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OPA2170: About the load on the amplifier output

Part Number: OPA2170
Other Parts Discussed in Thread: LM7705, OPA2990

Hi Team,

My Japanese customer has a question about OPA2170AIDCU. The question is below:

This op amp is used as a voltage follower for the buffer before and after the voltage dividing resistor in a product currently under development by our company. It is a circuit that converts 0 to 13 V analog input to 0 to 3.3 V by voltage division and connects it to the analog port of the microcomputer (R5F100EHANA # U0), but the voltage input to the analog port is differnet from the designed value. When the pull-down resistor 10kΩ is inserted into the amplifier output after voltage division of the above circuit, if the analog input voltage is 7V or more, the design values are met, and when the pull-down resistor 1kΩ is inserted, all the design values ​​are met.

Why do pulldown resistors improved and smaller resistance values ​​improved better, can you give us your view on possible causes and possibilities?

Circuit diagrams, measurement data, etc. are summarized in the attached file. Can you confirm it at the same time?

Analog AD Conversion Confirmation_190521.xlsx

BR

Tom.Liu

  • Hi Liu,

    see section 7.2 of datasheet and have a look at the "common-mode voltage range" and "voltage output swing from rail" specifications. So, your 13V input voltage is too high and the output of OPA2170 cannot fully go down to 0V, either. I would decrease the input voltage (eventually by using a voltage divider) and would think about using the LM7705.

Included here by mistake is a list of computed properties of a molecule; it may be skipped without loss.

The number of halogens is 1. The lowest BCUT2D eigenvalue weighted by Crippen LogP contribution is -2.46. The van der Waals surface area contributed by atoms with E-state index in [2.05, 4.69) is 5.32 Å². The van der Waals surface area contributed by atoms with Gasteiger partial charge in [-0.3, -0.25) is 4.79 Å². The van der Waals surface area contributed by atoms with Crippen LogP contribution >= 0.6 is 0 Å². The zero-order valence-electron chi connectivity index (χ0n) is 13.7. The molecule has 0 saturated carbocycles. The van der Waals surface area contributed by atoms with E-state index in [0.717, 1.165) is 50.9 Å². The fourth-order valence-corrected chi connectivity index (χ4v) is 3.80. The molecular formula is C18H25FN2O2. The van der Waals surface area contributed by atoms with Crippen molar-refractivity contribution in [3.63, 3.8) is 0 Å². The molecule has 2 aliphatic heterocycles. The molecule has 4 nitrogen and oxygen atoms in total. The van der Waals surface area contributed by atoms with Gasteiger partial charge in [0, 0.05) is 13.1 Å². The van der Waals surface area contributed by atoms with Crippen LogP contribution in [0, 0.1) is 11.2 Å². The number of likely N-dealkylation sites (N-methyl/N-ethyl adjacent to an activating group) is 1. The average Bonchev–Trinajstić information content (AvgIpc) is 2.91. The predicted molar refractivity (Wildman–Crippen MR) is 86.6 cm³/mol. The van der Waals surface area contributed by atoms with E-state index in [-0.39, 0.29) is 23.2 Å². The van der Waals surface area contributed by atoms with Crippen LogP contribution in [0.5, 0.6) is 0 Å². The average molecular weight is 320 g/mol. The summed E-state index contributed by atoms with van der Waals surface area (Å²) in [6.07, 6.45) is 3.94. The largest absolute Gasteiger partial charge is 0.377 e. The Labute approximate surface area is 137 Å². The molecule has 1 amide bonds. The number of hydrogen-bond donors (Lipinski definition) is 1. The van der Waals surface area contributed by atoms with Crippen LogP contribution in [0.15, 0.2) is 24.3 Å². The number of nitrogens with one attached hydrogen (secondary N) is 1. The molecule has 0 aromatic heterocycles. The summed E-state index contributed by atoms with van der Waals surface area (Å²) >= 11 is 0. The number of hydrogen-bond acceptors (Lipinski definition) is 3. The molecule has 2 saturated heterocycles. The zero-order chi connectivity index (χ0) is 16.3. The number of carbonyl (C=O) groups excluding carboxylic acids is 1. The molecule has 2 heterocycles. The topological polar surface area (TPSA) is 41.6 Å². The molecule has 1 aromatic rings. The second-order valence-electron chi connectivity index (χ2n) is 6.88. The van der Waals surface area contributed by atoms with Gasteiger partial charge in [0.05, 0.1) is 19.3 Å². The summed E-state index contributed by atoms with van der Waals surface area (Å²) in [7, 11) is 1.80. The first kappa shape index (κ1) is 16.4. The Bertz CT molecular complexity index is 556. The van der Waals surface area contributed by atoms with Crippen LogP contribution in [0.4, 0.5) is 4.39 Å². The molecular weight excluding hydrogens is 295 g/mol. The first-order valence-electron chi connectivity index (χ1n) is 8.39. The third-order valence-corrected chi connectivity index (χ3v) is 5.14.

Kai
  • Hi Liu,

    This issue is likely not what Kai has mentioned. The OPA2170 has a specified common mode voltage 2V from the positive supply but it can operate rail to rail with degraded performance, such as an increase in offset voltage, because it uses a complementary-pair input stage. I recommend reading "Op amps with complementary-pair input stages: What are the design trade-offs?" for more information. I would not expect ~0.5V of offset and the increase in offset would only occur above input voltages of ~11V, whereas it appears that this issue occurs below ~7V.

    Is there anything else connected to the output of the S1_Analog?

    Have you looked at the output of the second op amp using an oscilloscope? An oscilloscope would be able to tell you if the output is oscillating. I recommend applying a small step input to the circuit and looking at the output to test for stability.

    Is the graph labeled "After_A" and "After_B" the results with a 10k and 1k load, respectively?

    Are the measurements taken using the A/D converter or a DMM? For troubleshooting purposes I recommend removing the connection to the A/D converter and only using a DMM to take the measurements.

    I'm going to go into our lab and connect up the circuit to see if I can replicate the issue.

    Lastly, I recommend taking a look at the performance of the OPA2990 which is a high voltage rail-to-rail input device. The OPA2990 will be able to meet datasheet specifications with an input voltage of 13V.

    Thank you,

    Tim Claycomb

  • Hello Lui,

    Check pin 4 voltage (at the pin) to be sure it really is grounded well, 0V.
    I see no other reason that pin 1 would not follow pin 3 voltage to ground (within the greater of 2mV or offset voltage)
    If this has only been tested with one sample, try a 2nd sample.